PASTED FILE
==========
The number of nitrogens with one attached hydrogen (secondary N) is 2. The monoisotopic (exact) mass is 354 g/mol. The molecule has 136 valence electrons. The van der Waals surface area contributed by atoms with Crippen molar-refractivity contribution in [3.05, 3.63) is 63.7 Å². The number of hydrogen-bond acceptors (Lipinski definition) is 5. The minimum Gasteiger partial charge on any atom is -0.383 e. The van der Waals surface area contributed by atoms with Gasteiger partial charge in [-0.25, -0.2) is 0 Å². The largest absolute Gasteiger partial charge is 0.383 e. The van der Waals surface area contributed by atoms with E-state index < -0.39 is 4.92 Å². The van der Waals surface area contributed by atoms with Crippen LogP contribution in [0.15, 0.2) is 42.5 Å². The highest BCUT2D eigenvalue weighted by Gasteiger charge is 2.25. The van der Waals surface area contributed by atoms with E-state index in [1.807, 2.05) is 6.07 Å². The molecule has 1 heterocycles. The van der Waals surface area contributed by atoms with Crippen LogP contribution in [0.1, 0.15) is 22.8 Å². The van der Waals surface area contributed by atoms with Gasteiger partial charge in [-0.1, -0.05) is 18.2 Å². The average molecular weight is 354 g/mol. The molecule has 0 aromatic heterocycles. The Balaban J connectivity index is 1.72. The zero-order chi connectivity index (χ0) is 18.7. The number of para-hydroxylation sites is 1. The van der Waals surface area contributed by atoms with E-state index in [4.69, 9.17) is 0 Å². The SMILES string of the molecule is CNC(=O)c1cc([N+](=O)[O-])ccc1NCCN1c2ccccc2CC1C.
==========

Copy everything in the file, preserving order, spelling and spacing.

The number of nitrogens with one attached hydrogen (secondary N) is 2. The monoisotopic (exact) mass is 354 g/mol. The molecule has 136 valence electrons. The van der Waals surface area contributed by atoms with Crippen molar-refractivity contribution in [3.05, 3.63) is 63.7 Å². The number of hydrogen-bond acceptors (Lipinski definition) is 5. The minimum Gasteiger partial charge on any atom is -0.383 e. The van der Waals surface area contributed by atoms with Gasteiger partial charge in [-0.25, -0.2) is 0 Å². The largest absolute Gasteiger partial charge is 0.383 e. The van der Waals surface area contributed by atoms with E-state index < -0.39 is 4.92 Å². The van der Waals surface area contributed by atoms with Crippen LogP contribution in [0.15, 0.2) is 42.5 Å². The highest BCUT2D eigenvalue weighted by Gasteiger charge is 2.25. The van der Waals surface area contributed by atoms with E-state index in [1.807, 2.05) is 6.07 Å². The molecule has 1 heterocycles. The van der Waals surface area contributed by atoms with Crippen LogP contribution in [0.1, 0.15) is 22.8 Å². The van der Waals surface area contributed by atoms with Gasteiger partial charge in [-0.1, -0.05) is 18.2 Å². The average molecular weight is 354 g/mol. The molecule has 0 aromatic heterocycles. The Balaban J connectivity index is 1.72. The zero-order chi connectivity index (χ0) is 18.7. The number of para-hydroxylation sites is 1. The van der Waals surface area contributed by atoms with E-state index in [4.69, 9.17) is 0 Å². The SMILES string of the molecule is CNC(=O)c1cc([N+](=O)[O-])ccc1NCCN1c2ccccc2CC1C.